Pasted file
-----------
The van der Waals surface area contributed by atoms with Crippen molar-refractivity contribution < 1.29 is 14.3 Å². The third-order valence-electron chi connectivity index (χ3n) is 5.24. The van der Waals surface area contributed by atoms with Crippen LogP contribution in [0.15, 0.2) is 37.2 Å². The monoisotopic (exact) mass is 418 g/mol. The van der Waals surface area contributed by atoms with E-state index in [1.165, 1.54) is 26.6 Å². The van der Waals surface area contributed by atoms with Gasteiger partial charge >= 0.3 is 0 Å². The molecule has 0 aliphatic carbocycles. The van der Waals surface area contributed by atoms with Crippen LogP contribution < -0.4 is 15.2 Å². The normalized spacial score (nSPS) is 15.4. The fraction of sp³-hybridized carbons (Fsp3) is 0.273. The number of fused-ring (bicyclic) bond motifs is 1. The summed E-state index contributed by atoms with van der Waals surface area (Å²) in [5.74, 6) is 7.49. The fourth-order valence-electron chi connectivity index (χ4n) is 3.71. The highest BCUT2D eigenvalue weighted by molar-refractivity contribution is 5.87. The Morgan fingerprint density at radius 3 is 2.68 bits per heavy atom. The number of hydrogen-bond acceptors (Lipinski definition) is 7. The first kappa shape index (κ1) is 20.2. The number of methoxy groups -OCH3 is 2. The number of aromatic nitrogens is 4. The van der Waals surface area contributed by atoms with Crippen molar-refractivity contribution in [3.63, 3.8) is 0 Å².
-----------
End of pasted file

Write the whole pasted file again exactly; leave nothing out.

The van der Waals surface area contributed by atoms with Crippen molar-refractivity contribution < 1.29 is 14.3 Å². The third-order valence-electron chi connectivity index (χ3n) is 5.24. The van der Waals surface area contributed by atoms with Crippen LogP contribution in [0.15, 0.2) is 37.2 Å². The monoisotopic (exact) mass is 418 g/mol. The van der Waals surface area contributed by atoms with E-state index in [1.165, 1.54) is 26.6 Å². The van der Waals surface area contributed by atoms with Gasteiger partial charge >= 0.3 is 0 Å². The molecule has 0 aliphatic carbocycles. The van der Waals surface area contributed by atoms with Crippen LogP contribution < -0.4 is 15.2 Å². The normalized spacial score (nSPS) is 15.4. The fraction of sp³-hybridized carbons (Fsp3) is 0.273. The number of fused-ring (bicyclic) bond motifs is 1. The summed E-state index contributed by atoms with van der Waals surface area (Å²) in [5.74, 6) is 7.49. The fourth-order valence-electron chi connectivity index (χ4n) is 3.71. The highest BCUT2D eigenvalue weighted by molar-refractivity contribution is 5.87. The Morgan fingerprint density at radius 3 is 2.68 bits per heavy atom. The number of hydrogen-bond acceptors (Lipinski definition) is 7. The first kappa shape index (κ1) is 20.2. The number of methoxy groups -OCH3 is 2. The number of aromatic nitrogens is 4. The van der Waals surface area contributed by atoms with Crippen molar-refractivity contribution in [3.63, 3.8) is 0 Å².